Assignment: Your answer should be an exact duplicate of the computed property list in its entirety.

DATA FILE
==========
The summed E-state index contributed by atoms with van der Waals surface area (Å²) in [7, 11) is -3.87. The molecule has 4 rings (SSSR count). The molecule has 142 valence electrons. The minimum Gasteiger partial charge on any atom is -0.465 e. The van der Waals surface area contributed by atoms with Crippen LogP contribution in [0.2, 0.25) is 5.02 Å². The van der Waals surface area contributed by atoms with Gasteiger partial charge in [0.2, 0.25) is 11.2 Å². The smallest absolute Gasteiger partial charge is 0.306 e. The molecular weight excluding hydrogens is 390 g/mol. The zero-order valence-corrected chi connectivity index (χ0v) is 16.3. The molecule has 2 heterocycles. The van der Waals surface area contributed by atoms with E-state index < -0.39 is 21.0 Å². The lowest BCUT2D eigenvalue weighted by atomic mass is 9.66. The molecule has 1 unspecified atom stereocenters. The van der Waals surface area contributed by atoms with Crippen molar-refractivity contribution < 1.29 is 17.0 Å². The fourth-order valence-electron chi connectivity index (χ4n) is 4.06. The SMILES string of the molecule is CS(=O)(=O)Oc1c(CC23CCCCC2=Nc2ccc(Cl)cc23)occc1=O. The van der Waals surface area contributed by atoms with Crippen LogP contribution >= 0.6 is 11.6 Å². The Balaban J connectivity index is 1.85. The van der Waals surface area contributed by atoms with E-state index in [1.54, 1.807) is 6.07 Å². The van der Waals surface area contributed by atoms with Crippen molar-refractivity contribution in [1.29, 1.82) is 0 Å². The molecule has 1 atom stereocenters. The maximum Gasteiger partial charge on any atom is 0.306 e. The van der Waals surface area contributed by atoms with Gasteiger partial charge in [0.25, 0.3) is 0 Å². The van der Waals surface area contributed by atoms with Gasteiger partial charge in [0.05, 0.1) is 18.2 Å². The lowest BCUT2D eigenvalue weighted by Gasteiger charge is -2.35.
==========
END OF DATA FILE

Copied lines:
The summed E-state index contributed by atoms with van der Waals surface area (Å²) in [7, 11) is -3.87. The molecule has 4 rings (SSSR count). The molecule has 142 valence electrons. The minimum Gasteiger partial charge on any atom is -0.465 e. The van der Waals surface area contributed by atoms with Crippen LogP contribution in [0.2, 0.25) is 5.02 Å². The van der Waals surface area contributed by atoms with Gasteiger partial charge in [0.2, 0.25) is 11.2 Å². The smallest absolute Gasteiger partial charge is 0.306 e. The molecular weight excluding hydrogens is 390 g/mol. The zero-order valence-corrected chi connectivity index (χ0v) is 16.3. The molecule has 2 heterocycles. The van der Waals surface area contributed by atoms with E-state index < -0.39 is 21.0 Å². The lowest BCUT2D eigenvalue weighted by atomic mass is 9.66. The molecule has 1 unspecified atom stereocenters. The van der Waals surface area contributed by atoms with Crippen molar-refractivity contribution < 1.29 is 17.0 Å². The fourth-order valence-electron chi connectivity index (χ4n) is 4.06. The SMILES string of the molecule is CS(=O)(=O)Oc1c(CC23CCCCC2=Nc2ccc(Cl)cc23)occc1=O. The van der Waals surface area contributed by atoms with Crippen LogP contribution >= 0.6 is 11.6 Å². The Balaban J connectivity index is 1.85. The van der Waals surface area contributed by atoms with E-state index in [1.54, 1.807) is 6.07 Å². The van der Waals surface area contributed by atoms with Crippen molar-refractivity contribution in [1.29, 1.82) is 0 Å². The molecule has 1 atom stereocenters. The maximum Gasteiger partial charge on any atom is 0.306 e. The van der Waals surface area contributed by atoms with Gasteiger partial charge in [0.25, 0.3) is 0 Å². The van der Waals surface area contributed by atoms with Gasteiger partial charge in [0.05, 0.1) is 18.2 Å². The lowest BCUT2D eigenvalue weighted by Gasteiger charge is -2.35.